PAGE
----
Selection of a jury began Wednesday in a New York courtroom in the first civilian trial of a terrorism suspect once held at the U.S. military detention center at Guantanamo Bay, Cuba.
Fifty-three potential jurors seated in a large federal courtroom were introduced to the defendant, Ahmed Khalfan Ghailani. The Tanzanaian national is accused of terrorism charges related to the 1998 bombings of U.S. embassies in Tanzania and Kenya, as well as participation in an al-Qaida conspiracy to bomb, maim and murder U.S. civilians anywhere in the world.
Ghailani was captured in Pakistan in 2004 and transferred two years later to the Guantanamo Bay detention center. His trial in New York follows an Obama administration decision to move proceedings against Guantanamo terrorist suspects from military to civilian courts.
Ghailani briefly faced the potential jurors, who were then asked whether any of them knew him. None of the jurors indicated that they had seen him before. The jurors were then questioned by federal judge Lewis Kaplan, who explained that he was seeking to determine whether the jurors could render a fair and impartial verdict in this trial. Some of his questions related to the use of accomplice or cooperating witnesses, the prosecution of an individual in a U.S. court for crimes allegedly carried out elsewhere in the world and the use of evidence acquired in searches by law enforcement officers.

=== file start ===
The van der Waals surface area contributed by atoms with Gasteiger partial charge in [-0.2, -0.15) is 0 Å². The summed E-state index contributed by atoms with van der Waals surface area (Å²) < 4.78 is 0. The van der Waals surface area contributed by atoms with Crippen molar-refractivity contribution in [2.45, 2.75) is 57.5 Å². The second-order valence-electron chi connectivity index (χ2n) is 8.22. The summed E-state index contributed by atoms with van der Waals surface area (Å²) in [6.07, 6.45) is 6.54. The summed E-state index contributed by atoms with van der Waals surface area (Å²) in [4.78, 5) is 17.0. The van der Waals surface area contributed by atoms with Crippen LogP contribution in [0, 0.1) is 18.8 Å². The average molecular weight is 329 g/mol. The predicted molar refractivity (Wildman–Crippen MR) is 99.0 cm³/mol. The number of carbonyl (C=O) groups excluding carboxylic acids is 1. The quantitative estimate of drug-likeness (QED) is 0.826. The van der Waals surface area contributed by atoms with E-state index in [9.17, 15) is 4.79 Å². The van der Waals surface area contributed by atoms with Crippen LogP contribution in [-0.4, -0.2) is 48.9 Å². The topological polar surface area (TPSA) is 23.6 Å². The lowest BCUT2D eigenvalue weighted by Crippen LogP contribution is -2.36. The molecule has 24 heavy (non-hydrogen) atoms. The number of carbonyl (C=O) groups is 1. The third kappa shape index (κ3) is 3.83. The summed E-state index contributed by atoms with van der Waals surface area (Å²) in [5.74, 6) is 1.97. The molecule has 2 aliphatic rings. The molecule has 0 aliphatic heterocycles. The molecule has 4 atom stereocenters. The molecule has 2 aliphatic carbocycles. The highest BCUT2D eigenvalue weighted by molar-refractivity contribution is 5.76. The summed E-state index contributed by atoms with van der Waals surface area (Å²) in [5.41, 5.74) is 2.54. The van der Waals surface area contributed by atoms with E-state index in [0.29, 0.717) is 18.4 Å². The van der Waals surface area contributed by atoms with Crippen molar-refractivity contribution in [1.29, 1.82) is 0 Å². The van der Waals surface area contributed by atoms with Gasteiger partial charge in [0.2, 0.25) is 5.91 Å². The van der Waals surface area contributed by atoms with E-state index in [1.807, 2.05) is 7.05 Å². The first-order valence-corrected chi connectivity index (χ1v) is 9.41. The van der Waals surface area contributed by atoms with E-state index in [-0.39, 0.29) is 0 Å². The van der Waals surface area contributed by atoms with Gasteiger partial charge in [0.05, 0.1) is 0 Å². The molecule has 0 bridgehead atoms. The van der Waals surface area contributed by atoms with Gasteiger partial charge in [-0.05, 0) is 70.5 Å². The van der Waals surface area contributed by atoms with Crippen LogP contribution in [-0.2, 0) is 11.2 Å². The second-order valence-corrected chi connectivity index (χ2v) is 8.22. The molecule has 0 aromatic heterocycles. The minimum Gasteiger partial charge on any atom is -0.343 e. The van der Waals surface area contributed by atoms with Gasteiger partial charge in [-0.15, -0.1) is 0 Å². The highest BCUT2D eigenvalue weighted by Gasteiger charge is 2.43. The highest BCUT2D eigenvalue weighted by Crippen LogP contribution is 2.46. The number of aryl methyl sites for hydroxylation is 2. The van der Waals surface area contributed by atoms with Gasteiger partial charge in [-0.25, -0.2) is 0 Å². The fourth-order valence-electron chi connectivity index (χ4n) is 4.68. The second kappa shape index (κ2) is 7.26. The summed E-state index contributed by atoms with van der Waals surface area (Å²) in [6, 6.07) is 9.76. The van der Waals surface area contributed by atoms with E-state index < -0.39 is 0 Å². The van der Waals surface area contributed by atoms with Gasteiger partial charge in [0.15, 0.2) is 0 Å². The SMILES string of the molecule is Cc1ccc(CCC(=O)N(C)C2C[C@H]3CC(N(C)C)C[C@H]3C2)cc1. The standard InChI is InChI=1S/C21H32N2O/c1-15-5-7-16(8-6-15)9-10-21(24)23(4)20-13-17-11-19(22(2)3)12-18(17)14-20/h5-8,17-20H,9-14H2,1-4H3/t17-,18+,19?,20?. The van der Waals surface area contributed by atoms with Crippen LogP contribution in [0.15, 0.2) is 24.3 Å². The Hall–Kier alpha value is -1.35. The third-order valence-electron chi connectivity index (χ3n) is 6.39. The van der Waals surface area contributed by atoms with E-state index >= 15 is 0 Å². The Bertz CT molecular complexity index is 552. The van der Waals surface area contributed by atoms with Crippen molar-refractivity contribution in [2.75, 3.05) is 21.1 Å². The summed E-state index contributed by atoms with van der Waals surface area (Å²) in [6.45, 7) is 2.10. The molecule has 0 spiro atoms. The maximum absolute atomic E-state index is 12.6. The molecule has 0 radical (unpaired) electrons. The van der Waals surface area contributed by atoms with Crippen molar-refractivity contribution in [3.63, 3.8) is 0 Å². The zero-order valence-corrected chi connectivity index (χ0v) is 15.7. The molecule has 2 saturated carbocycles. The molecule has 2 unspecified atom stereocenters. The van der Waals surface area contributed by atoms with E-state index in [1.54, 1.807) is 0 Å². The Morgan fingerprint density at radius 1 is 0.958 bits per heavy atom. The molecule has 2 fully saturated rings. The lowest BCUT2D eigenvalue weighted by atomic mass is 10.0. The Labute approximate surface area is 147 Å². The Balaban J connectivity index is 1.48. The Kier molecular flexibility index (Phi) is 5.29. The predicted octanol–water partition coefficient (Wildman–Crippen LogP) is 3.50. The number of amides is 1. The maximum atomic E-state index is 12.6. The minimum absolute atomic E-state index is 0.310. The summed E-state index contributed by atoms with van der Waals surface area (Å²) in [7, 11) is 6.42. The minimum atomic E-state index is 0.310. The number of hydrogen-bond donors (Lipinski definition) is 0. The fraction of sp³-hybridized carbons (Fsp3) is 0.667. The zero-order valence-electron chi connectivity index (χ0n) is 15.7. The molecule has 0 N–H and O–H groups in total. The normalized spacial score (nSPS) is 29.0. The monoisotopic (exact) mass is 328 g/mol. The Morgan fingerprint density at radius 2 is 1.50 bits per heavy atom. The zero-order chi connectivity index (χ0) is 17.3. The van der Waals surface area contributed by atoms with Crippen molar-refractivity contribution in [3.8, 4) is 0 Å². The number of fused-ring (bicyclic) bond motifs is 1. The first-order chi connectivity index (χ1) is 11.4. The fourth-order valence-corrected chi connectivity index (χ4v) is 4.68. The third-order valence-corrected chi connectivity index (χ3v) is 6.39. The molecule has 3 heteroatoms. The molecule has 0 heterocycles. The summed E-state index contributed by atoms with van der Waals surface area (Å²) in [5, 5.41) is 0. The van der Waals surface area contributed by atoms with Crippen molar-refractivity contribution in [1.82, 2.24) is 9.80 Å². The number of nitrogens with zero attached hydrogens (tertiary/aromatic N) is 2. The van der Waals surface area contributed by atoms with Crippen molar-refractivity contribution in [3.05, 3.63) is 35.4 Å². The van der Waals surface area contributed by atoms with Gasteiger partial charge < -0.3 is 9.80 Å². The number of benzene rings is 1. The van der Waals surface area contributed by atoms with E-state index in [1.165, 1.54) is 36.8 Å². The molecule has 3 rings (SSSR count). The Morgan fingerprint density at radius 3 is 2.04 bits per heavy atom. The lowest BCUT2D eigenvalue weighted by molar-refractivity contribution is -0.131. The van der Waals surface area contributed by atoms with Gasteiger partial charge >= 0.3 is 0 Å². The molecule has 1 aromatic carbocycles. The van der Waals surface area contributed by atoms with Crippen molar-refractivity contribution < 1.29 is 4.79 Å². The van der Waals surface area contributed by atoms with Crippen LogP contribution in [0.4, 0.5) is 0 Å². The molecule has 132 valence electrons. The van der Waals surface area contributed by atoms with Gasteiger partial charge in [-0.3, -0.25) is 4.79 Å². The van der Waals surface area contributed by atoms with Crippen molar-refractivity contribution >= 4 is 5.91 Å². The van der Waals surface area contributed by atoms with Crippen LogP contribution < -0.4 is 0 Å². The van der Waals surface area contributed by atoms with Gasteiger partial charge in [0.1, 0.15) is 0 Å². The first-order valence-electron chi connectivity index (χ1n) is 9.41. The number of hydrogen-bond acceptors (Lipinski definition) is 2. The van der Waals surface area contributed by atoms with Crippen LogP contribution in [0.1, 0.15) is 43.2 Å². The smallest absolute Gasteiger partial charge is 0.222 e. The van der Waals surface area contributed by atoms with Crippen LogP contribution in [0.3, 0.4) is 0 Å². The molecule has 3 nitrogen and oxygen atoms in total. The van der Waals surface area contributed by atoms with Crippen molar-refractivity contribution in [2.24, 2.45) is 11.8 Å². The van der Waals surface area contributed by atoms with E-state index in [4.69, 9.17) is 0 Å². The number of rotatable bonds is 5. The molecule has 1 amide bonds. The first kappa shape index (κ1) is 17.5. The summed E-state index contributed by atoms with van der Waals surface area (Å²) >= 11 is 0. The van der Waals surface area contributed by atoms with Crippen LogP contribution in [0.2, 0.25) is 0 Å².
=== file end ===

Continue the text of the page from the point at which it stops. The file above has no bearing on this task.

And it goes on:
During the jury selection, Ghailani sat at a long defense table surrounded by five of his attorneys. At the end of the questioning, Judge Kaplan spoke privately with both defense lawyers and prosecutors. He then returned to the courtroom and announced that 16 of the 53 potential jurors had been excused because their jury service would have been a hardship or because of challenges from the attorneys. Additional jurors are also being questioned.
Twelve jurors and several alternates will be selected for the trial, which is expected to begin next week with opening statements by the prosecution and the defense. The trial is expected to last several weeks.
In an earlier hearing, Judge Kaplan told the jurors that under U.S. law, Ghailani is presumed innocent and that presumption stays with him until the government proves him guilty beyond a reasonable doubt.
Ghailani's trial is being watched closely as a test of the possibility of trying Guantanamo terrorist suspects in U.S. civilian courts.